The Whispering Outlaw - George Owen Baxter - ebook

The Whispering Outlaw ebook

George Owen Baxter

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Renowned Western writer Max Brand does it again in the eminently enjoyable Western "The Whispering Outlaw". The Whisperer, a mysterious frontier bandit who never shows his face or speaks in his own voice, recruits a ragtag band of outlaws to assist him in a series of daring robberies designed to make them all rich. Who was this whispering outlaw who could so easily slip through the hand of the lawmen Kenworthy and even baffle the seasoned and brutal gunman Lew Borgen, whom he drew to his ranks? What dark vengeance choreographed the far-flung criminal schemes of such a mysterious and evil genius? Find out in Max Brand’s masterful classic Western "The Whispering Outlaw".

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Contents

I. PURSUIT

II. SCALING THE CLIFF

III. A MYSTERIOUS SCHEMER

IV. FACING THE WHISPERER

V. TIRRIT TALKS

VI. IN THE CLEARING

VIII. LISTENING

VIII. NO MYSTERY

IX. “THE FERRET” TALKS

X. BORGEN ACCUSED

XI. CHAMPION’S FATE

XII. KENWORTHY’S MOVE

XIII. MR. GLENHOLLEN

XIV. IN THE GARDEN

XV. PAYING THE PENALTY

XVI. THE WHISPERER’S TRAIL

XVII. THE UNWANTED ESCORT

XVIII. THE ENCHANTED SPOT

XIX. A KILLING

XX. JEREMY SAYLOR

XXI. LAUGHED AT

XXII. INSTRUCTIONS

XXIII. AT THE COTTAGE

XXIV. THE TRAP

XXV. THE LAST KILLING

XXVI. RANKIN’S DISCOVERY

XXVII. DOUBLY PROUD

XXVIII. A HERO

XXIX. ROSE VISITS JAIL

XXX. KENWORTHY’S MISTAKE

XXXI. SURMOUNTING OBSTACLES

XXXII. THE HIDDEN MARKSMAN

XXXIII. SURRENDER

EPILOGUE. HAPPINESS

I. PURSUIT

The crimes of Lew Borgen were usually prepared with the greatest care; and having been plotted with the last degree of caution, they were always executed by his unassisted hand, so that there was no need either to share the plunder or to take another into his confidence, which is in the end the undoing of even the greatest geniuses who live outside the law.

But in the case of the robbery of the bank at the town of Nancy Hatch, Borgen had broken the first of his rules. That is to say, inspired rather with “red eye,” than with a knowledge of the ground or of the cash on hand in the little bank, he had entered the back door of the building in the dusk of the evening, attracted by a light which he had seen in front of the big plate-glass window, with all of its bars of steel behind it.

The back door, however, had not even been bolted, and when he entered the bank, he simply dropped a mask over his face, shoved a gun under the nose of the cashier, and commanded him to turn over the money which was in the safe. He was obeyed, and found himself suddenly in the possession of no less than fifteen thousand dollars in crisp currency. He then gagged and bound his man, departed the way he had come, and, mounting his horse, cantered off up the valley of the Crispin River without attracting the slightest attention.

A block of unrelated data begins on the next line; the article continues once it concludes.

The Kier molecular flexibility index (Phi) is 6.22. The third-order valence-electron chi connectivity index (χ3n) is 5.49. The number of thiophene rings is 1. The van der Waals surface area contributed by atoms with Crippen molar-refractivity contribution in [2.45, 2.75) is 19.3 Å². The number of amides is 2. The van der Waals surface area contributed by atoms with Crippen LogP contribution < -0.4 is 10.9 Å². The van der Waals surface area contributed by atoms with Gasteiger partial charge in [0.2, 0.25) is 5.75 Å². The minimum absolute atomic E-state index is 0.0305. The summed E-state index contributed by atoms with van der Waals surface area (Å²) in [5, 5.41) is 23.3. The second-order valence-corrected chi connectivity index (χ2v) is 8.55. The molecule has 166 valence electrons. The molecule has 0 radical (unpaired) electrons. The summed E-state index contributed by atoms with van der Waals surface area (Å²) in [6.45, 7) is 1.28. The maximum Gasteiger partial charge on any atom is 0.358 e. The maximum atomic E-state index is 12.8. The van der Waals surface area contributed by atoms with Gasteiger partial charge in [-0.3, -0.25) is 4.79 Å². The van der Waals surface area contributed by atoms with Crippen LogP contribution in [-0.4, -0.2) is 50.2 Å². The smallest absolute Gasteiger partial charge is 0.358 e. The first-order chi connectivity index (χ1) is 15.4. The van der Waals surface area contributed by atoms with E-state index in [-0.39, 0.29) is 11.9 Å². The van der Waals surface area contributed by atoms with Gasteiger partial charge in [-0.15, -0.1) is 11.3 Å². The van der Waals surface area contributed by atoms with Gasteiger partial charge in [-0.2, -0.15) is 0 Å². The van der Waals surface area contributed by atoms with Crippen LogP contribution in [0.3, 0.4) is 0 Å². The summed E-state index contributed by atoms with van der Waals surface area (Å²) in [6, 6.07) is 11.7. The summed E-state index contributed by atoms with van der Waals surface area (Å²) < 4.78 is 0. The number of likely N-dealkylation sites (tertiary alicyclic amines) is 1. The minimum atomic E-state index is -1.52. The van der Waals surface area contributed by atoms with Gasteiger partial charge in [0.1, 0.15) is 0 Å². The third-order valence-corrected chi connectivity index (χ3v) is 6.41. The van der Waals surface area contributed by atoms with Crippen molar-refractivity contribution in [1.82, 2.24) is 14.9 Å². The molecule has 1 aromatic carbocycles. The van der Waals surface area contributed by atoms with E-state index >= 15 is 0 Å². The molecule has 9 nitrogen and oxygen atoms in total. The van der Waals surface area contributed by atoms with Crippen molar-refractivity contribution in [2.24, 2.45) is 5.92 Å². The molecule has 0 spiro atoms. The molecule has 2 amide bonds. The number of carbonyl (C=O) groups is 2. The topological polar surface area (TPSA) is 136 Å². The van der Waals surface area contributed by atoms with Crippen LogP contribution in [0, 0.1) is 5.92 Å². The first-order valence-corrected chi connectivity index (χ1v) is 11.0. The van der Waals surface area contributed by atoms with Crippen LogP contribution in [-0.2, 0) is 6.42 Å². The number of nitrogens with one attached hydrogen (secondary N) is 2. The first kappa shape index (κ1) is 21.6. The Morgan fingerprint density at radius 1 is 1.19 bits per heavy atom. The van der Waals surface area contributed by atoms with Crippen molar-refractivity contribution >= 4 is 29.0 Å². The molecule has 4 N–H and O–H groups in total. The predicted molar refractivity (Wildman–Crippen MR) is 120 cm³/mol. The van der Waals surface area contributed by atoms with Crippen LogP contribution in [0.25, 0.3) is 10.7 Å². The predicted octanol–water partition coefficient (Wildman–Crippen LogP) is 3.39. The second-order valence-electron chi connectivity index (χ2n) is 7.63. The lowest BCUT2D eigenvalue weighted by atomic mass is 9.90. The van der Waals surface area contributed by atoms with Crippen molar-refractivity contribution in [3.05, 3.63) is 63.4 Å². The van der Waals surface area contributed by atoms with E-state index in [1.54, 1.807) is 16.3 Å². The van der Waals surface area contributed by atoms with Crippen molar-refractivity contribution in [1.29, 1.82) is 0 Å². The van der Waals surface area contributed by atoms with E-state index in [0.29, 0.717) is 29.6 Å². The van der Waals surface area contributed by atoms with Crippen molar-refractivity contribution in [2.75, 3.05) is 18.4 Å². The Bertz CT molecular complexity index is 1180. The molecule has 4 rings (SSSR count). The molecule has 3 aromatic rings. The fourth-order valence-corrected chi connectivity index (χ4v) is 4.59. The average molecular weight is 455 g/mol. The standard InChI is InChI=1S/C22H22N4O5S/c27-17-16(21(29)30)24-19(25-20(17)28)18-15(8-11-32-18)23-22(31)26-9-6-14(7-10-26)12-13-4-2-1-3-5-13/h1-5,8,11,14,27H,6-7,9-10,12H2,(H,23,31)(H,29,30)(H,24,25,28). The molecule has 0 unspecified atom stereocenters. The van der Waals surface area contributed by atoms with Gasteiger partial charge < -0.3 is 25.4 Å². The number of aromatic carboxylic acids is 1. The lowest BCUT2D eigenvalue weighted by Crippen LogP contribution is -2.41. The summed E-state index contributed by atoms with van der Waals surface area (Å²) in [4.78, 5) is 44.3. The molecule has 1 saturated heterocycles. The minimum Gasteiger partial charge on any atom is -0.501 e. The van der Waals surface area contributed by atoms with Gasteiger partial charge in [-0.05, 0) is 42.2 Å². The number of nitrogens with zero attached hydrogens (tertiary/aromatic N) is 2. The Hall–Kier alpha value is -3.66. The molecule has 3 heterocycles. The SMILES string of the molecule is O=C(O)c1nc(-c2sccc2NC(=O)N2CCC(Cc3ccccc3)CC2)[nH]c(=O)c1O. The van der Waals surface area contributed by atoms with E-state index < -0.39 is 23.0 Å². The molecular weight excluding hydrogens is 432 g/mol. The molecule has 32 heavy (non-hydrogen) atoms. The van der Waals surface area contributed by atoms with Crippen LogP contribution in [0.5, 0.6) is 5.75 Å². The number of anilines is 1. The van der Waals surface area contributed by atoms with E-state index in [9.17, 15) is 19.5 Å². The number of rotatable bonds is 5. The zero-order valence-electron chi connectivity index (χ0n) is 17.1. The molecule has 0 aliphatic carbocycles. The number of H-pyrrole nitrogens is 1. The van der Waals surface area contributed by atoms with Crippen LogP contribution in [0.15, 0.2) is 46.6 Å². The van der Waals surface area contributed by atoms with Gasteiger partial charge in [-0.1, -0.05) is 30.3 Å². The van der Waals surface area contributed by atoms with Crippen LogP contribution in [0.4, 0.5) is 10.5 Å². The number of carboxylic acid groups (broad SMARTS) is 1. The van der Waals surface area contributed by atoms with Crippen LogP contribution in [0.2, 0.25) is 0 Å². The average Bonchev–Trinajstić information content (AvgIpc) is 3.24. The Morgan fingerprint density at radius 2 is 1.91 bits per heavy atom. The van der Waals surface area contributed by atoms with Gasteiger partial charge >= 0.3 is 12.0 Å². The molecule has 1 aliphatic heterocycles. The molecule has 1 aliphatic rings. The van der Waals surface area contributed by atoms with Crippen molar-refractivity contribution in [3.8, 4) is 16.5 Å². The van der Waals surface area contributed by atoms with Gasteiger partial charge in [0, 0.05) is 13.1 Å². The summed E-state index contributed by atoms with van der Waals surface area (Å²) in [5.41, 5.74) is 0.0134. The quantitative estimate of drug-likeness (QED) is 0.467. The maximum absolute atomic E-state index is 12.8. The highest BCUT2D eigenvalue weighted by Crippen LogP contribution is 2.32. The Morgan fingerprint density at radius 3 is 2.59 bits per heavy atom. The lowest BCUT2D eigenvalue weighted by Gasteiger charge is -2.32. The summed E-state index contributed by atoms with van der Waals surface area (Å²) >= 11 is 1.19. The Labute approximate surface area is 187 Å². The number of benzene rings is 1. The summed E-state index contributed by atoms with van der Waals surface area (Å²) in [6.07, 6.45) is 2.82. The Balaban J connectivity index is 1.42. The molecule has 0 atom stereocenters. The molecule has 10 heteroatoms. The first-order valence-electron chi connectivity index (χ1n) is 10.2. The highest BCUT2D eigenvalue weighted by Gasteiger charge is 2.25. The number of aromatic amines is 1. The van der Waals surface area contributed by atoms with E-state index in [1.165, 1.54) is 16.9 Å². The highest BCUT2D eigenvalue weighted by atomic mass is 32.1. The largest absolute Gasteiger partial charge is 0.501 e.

For two days, then, he pushed steadily up the river, following one of his maxims, which was to the effect that after the commission of a crime one should select a direction and a course for flight and never stop driving straight ahead until at least five hundred miles lay between him and the scene of his last success.

But there seemed not the slightest danger that he would be pursued, and on the third day he broke his rule by halting for some hours to idle in a pleasant little valley just off the ravine of the Crispin.

He was hardly in the saddle again, however, before he saw that he was possibly to pay the penalty of breaking his rules a second time. For he sighted a small cavalcade pushing up the canyon, and they called to him to halt. Lew Borgen did not dare to wait; they were doubtless out to search every unknown man they met in the mountains, so he gave his mustang the spurs and went on up the valley. They followed him hard.

They were so well mounted that if his horse had not been comparatively refreshed by a recent rest, they would have run him down within the first mile. As it was, he drew away to a comparatively comfortable distance, but he soon found that he could not increase his margin. Of the dozen horsemen who had first sighted him, some half dozen had fallen back into the ruck, but the six who remained clung steadily and doggedly behind him, and he could not shake them off.

Borgen began to curse to himself and at himself. This, he told himself, came from breaking his rules, and now he was in danger of paying the penalty. He was so used to making a clean get-away, moreover, that a panic began to rise in his breast. He had his greatest haul lodged safely in the saddlebag which, whenever his left knee pressed it, gave forth a rustling sound infinitely soothing to his soul; but twice as he pushed up the trail that afternoon, the pursuers came close enough to open fire at him with their rifles. Suppose one small pellet of that lead should touch him? What would become of the fifteen thousand, so far as he was concerned?